Effects of Ashram Life on Emotional States

Sushant Pandey (Jignasu Sudarshan), Lecturer, Dept of Yoga Psychology, Bihar Yoga Bharati and Ashwini Kumar (Sannyasi Premani), Yoga teacher, Dept of Yoga Psychology, Bihar Yoga Bharati

The ashram lifestyle is based on yogic principles designed to bring about changes in the cognitive, affective and volitional aspects of an individual. Many emotional problems today are generated due to faulty lifestyle, negative thinking and undisciplined behaviour. The purpose of the study reported herein was to show that a disciplined lifestyle, positive thinking and self-restraint can influence emotional states.

Today man faces many problems which have gone beyond the bounds of scientific thinking. In his conscious thinking he has become more rational and scientific, but in his unconscious he remains an unscientific creature. Due to the inability to adjust, his inner life is full of tension, frustration and insecurity, termed anxiety complex in psychology. The modern technological age is an age of anxiety, and there is a great need for emotional stability. Lack of harmony in lifestyle and interpersonal relationships leads to stress and anxiety. A lifestyle based on yogic principles helps to harmonize the emotional structure of the mind.

Effects of emotions on our whole being

Emotions are designed mainly to help our bodies prepare for appropriate short-term action. If that action, i.e., the expression of the feeling, is suppressed, the brain will tend to continue producing the hormones which generate the action appropriate to that particular feeling. As a result, the body may be kept in a physiologically aroused state long after the trigger which produced the fright has disappeared. All this unnecessary activity causes a terrible strain on the physiological system. There is now a substantial body of research evidence which indicates that this 'stress' does untold damage (often irreversible) in the long term, and also affects the immune system.

The good news is that we also know that by altering the way we think about what is happening or has happened, we can sometimes switch off the brain's emotional response. In experience this only seems to work in the early stages of an emotional response. Once a response has become 'set-in' for a long period the brain does seem to require some appropriate physical expression of the feeling before it stops its activity. So the role of positive attitudes and harmonious interactions in the world becomes clear. Right living and behaviour affect our whole being. The concept of cognitive levelling mentioned above is found in ancient texts like the Bhagavad Gita and the Yoga Sutras.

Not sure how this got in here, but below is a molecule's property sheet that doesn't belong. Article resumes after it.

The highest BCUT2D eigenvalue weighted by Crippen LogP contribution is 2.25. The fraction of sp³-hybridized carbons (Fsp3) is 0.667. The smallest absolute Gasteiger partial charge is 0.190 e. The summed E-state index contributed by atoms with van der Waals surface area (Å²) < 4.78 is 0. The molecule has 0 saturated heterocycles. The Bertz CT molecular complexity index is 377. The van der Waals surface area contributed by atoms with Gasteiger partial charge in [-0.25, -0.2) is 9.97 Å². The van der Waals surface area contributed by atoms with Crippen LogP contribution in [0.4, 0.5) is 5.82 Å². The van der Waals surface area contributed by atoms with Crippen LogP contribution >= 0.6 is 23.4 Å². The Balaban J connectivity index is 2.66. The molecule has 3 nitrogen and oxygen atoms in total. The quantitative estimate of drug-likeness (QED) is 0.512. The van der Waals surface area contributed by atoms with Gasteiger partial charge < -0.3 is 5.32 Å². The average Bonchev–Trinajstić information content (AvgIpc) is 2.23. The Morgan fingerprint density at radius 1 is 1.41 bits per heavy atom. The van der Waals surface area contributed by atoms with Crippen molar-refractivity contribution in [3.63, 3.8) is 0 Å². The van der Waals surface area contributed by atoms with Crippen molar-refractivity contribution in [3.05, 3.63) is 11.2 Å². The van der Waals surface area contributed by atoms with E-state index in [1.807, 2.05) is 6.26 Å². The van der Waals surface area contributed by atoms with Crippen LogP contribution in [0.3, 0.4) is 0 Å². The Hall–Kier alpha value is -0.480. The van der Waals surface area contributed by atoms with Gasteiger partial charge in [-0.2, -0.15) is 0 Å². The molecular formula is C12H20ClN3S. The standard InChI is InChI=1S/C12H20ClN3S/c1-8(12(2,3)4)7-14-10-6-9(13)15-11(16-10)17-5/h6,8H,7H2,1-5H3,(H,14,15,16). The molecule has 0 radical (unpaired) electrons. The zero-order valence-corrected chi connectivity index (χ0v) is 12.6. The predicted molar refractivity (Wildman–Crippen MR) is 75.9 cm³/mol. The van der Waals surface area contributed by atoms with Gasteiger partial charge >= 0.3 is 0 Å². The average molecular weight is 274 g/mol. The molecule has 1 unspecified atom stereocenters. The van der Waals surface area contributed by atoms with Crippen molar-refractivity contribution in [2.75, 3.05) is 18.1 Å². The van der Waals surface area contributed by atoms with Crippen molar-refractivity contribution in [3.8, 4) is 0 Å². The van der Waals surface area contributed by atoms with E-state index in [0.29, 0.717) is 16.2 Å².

There is a clear relationship between emotional states and psychosomatic disorders. The basis of psychosomatic conditions involves intense frequent emotional responses which ultimately lead to physiological and structural pathology. Psychosomatic disorders caused by emotional upheaval may be cardiovascular, dermatological or gastrointestinal, as well as psychological.

Causes of emotional suffering and yogic management

According to Samkhya, the three gunas produce feelings of pleasure, pain and dejection. Feelings are experienced by the antah karana (the manifest mind), not by the self. In the Yoga Sutras (2:24) it is said that avidya, i.e. false knowledge, is the cause of the self's experience of pleasure and pain. It is the recollection of pleasure experienced on a former occasion that leads to attachment towards objects. Samkhya elucidates three kinds of pain: (i) adhyatmika dukha - bodily pain and mental pain caused by emotion and passion, (ii) adhibhautika dukha - pain caused by beasts, reptiles, human beings, etc., and (iii) adhidaivika dukha - pain due to natural calamities.

Patanjali's Yoga Sutras also identify three kinds of pain: (i) parinama dukha - pain due to change, (ii) tapa dukha - pain due to anxiety, and (iii) samskara dukha - pain due to past impressions. Patanjali states that the causes of pain are the kleshas (afflictions) inside our very being at the subconscious level. The whole spectrum of emotion manifests due to the presence of the kleshas. The kleshas are avidya (ignorance), asmita (I-feeling), raga (liking), dwesha (repulsion) and abhinivesha (fear of death).